So, yes, I understand Christianity to respond to Roman discourses concerning gratitude as debt. And I am persistently vexed when contemporary Christians invert this message and argue the opposite, ignoring Christ’s message that debts should be cancelled and instead arguing that, in various ways, Christianity means learning to be comfortable living in debt.

Read the whole thing at Religion Dispatches.

Posted in Civility, Philosophy, Politics | Tagged ,

Believing Donald Trump – A Conversation with John Fea

FeaJohn Fea is Professor and Chair of the Department of History at Messiah College. In his new book, Believe Me: The Evangelical Road to Donald Trump, Fea draws upon four centuries of Christian history to diagnose the troubling persistence of conservative evangelical Trump support. Among other insights, he observes that modern evangelicalism is primarily driven by fear, nostalgia, and the will to worldly power, a trio of decidedly unChristian qualities.

ECM: Why do evangelicals believe Donald Trump?

JF: Donald Trump drew upon a political playbook that conservative evangelicals have been employing since the 1970s. Jerry Falwell Sr. drafted it when he founded the Moral Majority in 1979, and it responds to a variety of familiar social and cultural issues—the “wall of separation” between church and state, the removal of prayer and Bible reading from public schools, the desegregation of evangelical academies in the south, Roe v. Wade, gay marriage, new immigration patterns, and a host of others.

Trump has learned to speak this political language with fluency, and so was able to convince a strong majority of white evangelicals that he would deliver on these issues. He’s a unique character, certainly, but he positioned himself as the rightful heir of this historical legacy. So as surprising as his victory was, we shouldn’t be too surprised that he rallied evangelicals to achieve it.

ECM: If evangelicalism is supposed to be rooted in faith, hope, and love, you note that it’s now primarily driven by fear, nostalgia, and a will to power. Has this always been true, or has the movement been corrupted?

JF: American evangelicals have been fearful, nostalgic, and desirous of political power to varying degrees since the 17thcentury. In a chapter titled “A Short History of Evangelical Fear,” I try to show that fear of social, cultural, and demographic change has been present throughout the nation’s history and, whenever these changes have occurred, they’ve been followed by backlash in the form of nativism, racism, isolationism, etc. Historically, evangelicals have always been at the forefront—often leading that backlash. They have always been nostalgic for what they imagine to be better, holier times, relying on declension narratives to chart America’s fall from grace. And there have been various moments during which evangelicals have pursued political power rather than self-sacrificial love.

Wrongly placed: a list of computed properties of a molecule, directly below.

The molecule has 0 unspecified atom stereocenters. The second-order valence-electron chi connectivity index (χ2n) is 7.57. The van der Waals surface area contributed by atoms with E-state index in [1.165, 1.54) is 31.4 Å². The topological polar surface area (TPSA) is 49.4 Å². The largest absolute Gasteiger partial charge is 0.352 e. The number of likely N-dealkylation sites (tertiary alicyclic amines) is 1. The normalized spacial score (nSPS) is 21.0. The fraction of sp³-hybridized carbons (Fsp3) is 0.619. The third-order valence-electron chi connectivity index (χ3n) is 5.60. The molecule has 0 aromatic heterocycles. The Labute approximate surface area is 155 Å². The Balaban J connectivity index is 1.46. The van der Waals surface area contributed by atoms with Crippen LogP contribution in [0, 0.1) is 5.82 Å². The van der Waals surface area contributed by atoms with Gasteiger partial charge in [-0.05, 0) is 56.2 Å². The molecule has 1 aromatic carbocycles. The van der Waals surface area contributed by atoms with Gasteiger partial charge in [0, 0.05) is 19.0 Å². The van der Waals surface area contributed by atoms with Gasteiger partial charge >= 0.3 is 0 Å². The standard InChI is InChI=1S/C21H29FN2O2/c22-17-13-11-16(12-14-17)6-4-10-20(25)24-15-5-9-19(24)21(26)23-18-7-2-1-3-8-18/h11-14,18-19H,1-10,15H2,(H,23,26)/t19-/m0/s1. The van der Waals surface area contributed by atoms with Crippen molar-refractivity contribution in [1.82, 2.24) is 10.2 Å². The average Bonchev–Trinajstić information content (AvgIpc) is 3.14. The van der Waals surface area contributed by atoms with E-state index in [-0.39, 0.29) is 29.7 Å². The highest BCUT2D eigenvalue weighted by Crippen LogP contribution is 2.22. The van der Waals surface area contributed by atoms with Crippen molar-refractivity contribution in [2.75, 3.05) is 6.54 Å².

I do think that the 1970s and 80s (which were largely a response to the 1960s) represent an important moment. Prior to this, evangelicals felt much more comfortable in the culture. We can debate whether or not America is a “Christian nation” in a legal or Constitutional sense, but it has certainly been culturally Christian since the founding. Once these bedrock Christian social and cultural beliefs and practices—traditional marriage, prayer in schools, the celebration of Christmas as the only legitimate holiday in the month of December, to name a few—lose their privileged position, many evangelicals turn to politics to save them.

ECM: In Trump’s speech, these appeals often have racial dimensions. Why are white evangelicals comfortable with this?  

JF: I am hesitant to say that all evangelicals are comfortable with this, but many of them are.

One way to look at this is to observe that evangelicals have always prioritized certain social issues over others, and race has never been one of their priorities. Abortion, they would argue, transcends race. People of all races have abortions and “kill babies.” Traditional marriage, similarly, is an institution that transcends race. I think such a view goes back to one of the defining beliefs of American evangelicalism—that all humans, of all races and ethnicities, can be saved by the gospel. Abortion and marriage are universal, race is particular. This is how many evangelicals see it. Many of them may be uncomfortable with Trump’s racist remarks, but they are willing to look the other way because Trump has the right policies on the issues they deem to be more important.

But we also must remember that American evangelicalism has always been a very white version of Christianity. Evangelicals have always been fearful of African Americans and the threat they are perceived to pose to a white Christian America. For example, much of the Southern evangelical approach to reading the Bible was forged in the context of their defenses of slavery. So there is a long tradition of racism in white evangelicalism, just as there is a long tradition of racism among white Americans writ large. Yet evangelicals claim to follow the teachings of Jesus, a set of moral principles that should motivate them to fight racism.

Read the whole thing at Religion Dispatches.

Posted in Christianity, Culture War, Politics | Tagged , , , | 2 Comments

Fundamentalist U – A Conversation with Adam Laats